Rowhouse Decision Does Ill To Mercy's Image - And Piece Of Baltimore's Past

January 06, 2007|By JACQUES KELLY

The administrators of downtown's Mercy Medical Center have an unenviable task on their hands. Their decision to do away with that block of houses has annoyed Baltimore more than any other preservation issue has. It's no surprise that the preservationists are hot, and I get the impression that the broader community is ticked off, too, and wants to see Mercy do the right thing by keeping this piece of old Baltimore preserved -- intact, not just one little house.

This block is quintessential rowhouse Baltimore. It is also highly visible -- seen by a lot of people, constructed in a good-looking style, adding the bright note of distinction to a campus of otherwise antiseptic hospital buildings.

Over the past several decades, I quietly applauded the hospital's decision to occupy and employ this little complex of venerable and charming houses.

And when you get down to it, hasn't Mercy proclaimed itself an urban hospital? I often walk through its first floor as I use the hospital's services and observe the faces of the city. Indeed, the people in Mercy's lobby often remind me of a distinctly non-upscale Baltimore, the same Baltimore I knew years ago. I credit the hospital for staying put -- and happy -- in its historic location, one where expansion is difficult and demands tactful planning.

Mercy owns plenty of real estate, and I question whether this spot was the right place to put up another building. It's also true that after a period of downtown real estate stagnation, property values in the once-moribund neighborhood around the Orleans Street Viaduct have increased.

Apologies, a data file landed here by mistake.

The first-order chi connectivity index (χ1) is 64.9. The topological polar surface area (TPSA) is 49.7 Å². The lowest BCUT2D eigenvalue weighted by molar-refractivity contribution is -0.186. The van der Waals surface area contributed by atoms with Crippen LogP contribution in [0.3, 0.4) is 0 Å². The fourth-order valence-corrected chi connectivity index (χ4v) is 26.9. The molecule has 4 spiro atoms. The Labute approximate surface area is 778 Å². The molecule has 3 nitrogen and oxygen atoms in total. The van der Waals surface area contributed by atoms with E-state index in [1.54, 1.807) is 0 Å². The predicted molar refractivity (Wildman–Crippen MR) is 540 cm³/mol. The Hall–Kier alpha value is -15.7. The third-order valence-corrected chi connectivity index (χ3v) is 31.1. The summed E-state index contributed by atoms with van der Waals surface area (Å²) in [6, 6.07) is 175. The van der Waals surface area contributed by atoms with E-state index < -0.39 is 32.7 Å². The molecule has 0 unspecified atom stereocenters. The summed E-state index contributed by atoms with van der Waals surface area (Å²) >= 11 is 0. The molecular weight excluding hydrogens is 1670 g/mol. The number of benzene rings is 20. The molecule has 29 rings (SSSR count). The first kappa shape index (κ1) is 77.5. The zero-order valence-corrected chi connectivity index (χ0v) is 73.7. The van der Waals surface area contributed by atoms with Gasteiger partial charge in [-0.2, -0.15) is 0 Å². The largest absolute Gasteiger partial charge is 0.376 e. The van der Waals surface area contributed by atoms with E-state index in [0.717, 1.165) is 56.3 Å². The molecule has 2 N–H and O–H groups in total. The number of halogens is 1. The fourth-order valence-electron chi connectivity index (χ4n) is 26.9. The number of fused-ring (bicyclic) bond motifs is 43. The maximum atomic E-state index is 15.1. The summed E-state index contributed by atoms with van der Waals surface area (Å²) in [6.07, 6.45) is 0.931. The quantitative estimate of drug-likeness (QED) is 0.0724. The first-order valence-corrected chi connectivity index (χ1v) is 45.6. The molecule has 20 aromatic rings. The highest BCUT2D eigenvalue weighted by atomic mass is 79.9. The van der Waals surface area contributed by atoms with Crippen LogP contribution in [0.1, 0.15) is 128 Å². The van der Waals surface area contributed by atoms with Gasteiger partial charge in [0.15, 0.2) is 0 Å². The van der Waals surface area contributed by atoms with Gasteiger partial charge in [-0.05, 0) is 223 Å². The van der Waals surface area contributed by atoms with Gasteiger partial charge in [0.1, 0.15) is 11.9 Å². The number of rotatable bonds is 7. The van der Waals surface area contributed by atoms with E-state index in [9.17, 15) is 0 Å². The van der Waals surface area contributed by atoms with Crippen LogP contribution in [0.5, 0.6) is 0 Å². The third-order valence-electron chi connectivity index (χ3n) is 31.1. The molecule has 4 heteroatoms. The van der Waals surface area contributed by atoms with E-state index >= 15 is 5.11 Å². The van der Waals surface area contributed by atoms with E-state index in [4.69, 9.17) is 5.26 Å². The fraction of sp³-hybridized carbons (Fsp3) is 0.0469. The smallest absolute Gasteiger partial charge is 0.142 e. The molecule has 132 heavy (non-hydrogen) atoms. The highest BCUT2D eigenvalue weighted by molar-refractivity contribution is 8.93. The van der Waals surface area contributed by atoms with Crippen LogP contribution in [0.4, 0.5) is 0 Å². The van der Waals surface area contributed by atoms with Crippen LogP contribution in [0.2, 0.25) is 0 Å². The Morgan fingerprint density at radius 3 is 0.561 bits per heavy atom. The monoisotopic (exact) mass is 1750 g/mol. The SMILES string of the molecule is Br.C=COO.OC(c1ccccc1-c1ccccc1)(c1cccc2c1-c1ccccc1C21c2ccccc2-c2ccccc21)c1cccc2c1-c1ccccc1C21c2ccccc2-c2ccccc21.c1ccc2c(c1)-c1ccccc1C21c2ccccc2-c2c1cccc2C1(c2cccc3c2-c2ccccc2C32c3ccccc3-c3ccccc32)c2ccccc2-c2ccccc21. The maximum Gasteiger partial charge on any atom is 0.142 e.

I am a great fan of those houses the administrators consider expendable. It seemed to me those little houses performed a subtle and effective job of advertising the hospital -- sitting next to its bland buildings, they proclaimed Mercy's city role more effectively than the green lighted signs and corporate logos the hospital has been adopting of late.

The houses set a tone of public service to Baltimore that no hunk of corporate architecture can achieve.

Over the years, I and other family members have been Mercy patients. My late mother and her friends volunteered more than 40 years ago in the fundraising effort to build its main tower.

Having known and respected so many members of the Sisters of Mercy over the years, I was frankly shocked at the demolition decision. Would they tear down their founder's red-brick house on Lower Baggott Street in Dublin? What of their years of work in the cities of the South?

I associate this tenacious religious order with Baltimore's history -- and always thought there was a synergy between the modern downtown hospital plant and this chunk of quaint St. Paul Place rowhouse property, a remnant of the old Federal neighborhood that once covered this end of Baltimore.

There is precedent. I'm also reminded of how the preservationists dogged Johns Hopkins officials to save the old Phipps Clinic -- and of how, now that it has been preserved, it has become an attractive entrance motif off Wolfe Street.

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